Professor Michael Gill, Syracuse’s Brady Farm Awarded Grant for “Fermenting Stories” Project

Syracuse University School of Education Professor Michael Gill has been awarded an Engaged Communities Mini-Grant by the College of Arts and Sciences. The funding allows Gill to collaborate with Brady Farm, located in Syracuse’s South Side neighborhood, to explore how communities use food fermentation as a culture-making practice.

Michael Gill headshot

Gill’s study addresses fermentation in light of the coronavirus pandemic, which saw microbes linked to “contamination,” “infection,” “invasion,” and “impurity,” yet which saw a resurgence of home food preparation, such as preserving, brewing, and bread-making.

The Engaged Communities Mini-Grant program is designed to support publicly engaged research and teaching through mutually beneficial projects created between Syracuse University faculty, staff, and students and community partners. These projects seek to co-create public goods based on community assets, needs, and interests.

“We will explore how individuals and various communities use fermentation as a way of preserving and transforming ingredients, as well as connecting to culture and communities,” says Gill. “We will partner with individuals and communities, especially migrant communities in Syracuse, to use fermentation as a storytelling and culture-making practice.”

From making kimchi and sauerkraut to tempeh and sourdough, individuals across the globe ferment ingredients to preserve, transform, and enrich. Ferments can be tied to family practice and storytelling, as well as important connections to cultural practices that might be lost due to forced migration or transnational adoption.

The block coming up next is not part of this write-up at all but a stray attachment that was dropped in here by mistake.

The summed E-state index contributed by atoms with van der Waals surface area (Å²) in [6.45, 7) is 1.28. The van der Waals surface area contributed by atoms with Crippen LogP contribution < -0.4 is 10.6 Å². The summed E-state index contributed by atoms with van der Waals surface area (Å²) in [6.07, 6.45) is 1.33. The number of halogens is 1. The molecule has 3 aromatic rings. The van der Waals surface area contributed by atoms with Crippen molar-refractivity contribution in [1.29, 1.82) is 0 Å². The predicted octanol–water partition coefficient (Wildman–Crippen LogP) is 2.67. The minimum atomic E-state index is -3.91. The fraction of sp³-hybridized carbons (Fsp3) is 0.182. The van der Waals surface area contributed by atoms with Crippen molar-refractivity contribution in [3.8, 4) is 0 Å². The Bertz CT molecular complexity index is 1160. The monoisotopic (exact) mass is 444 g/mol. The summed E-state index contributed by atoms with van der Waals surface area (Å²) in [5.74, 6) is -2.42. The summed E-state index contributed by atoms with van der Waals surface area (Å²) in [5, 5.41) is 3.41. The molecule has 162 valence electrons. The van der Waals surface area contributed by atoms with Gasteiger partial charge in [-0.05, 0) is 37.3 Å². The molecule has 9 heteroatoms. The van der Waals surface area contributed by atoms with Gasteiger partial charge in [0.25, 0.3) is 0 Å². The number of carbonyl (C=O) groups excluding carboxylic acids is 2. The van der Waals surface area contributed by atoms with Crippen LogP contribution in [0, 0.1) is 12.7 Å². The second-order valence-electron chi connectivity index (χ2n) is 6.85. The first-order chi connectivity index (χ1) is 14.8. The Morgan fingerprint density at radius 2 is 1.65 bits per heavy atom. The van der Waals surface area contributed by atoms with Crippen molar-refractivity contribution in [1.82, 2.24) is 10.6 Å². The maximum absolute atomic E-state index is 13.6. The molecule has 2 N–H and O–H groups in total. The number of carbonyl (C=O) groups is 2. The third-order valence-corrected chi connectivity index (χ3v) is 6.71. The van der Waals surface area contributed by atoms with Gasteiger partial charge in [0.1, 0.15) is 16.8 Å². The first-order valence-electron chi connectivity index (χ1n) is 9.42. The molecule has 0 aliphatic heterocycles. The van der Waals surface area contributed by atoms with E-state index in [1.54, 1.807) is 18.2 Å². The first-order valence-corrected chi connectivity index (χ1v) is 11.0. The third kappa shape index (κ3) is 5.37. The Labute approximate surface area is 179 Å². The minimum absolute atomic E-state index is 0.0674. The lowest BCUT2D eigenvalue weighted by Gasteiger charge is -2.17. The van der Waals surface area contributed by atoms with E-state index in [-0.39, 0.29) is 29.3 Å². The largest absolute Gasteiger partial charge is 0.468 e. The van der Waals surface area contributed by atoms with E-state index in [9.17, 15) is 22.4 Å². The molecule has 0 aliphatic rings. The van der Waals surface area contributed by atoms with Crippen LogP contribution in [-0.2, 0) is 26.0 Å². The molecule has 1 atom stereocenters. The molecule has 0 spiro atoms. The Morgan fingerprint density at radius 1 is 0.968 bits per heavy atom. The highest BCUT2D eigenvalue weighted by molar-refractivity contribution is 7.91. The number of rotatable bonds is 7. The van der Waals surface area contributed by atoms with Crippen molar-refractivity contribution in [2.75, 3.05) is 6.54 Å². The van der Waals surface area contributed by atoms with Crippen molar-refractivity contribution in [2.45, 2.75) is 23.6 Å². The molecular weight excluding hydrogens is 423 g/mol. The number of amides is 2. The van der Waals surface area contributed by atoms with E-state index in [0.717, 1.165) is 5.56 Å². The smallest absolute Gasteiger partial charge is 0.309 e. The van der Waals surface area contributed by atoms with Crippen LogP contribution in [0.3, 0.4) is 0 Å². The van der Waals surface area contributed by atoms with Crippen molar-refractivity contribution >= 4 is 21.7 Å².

“Fermentation as a practice—and the stories attached to these ferments—are of vital importance to many groups of people.”

As Gill observes, Upstate NY and other parts of the Northeast have a rich history of fermentation. Many local producers are reintroducing consumers and communities to diverse ways of making and preserving products, including wild fermented cider, wine, and cheese.

“Fermentation as a practice—and the stories attached to these ferments—are of vital importance to many groups of people,” says Gill. “This project brings fermenters together as storytellers and creators.”

As part of the grant, Gill and Brady Farm will run three to four fermentation classes, open and free to the community. The grant will be used to pay honorarium to community members to teach recipes and fermentation practices to anyone interested. Ingredients will be purchased from Brady Farm, a city farm whose goal is to provide affordable, fresh, locally grown produce to its community.

The project also will create a public web-based archive documenting experiences and histories of fermentation. Explains Gill, “This model links community-supported agriculture with the expertise and knowledge of community teachers to expand efforts of food justice and sustainability embedded in the work of Brady Farm.”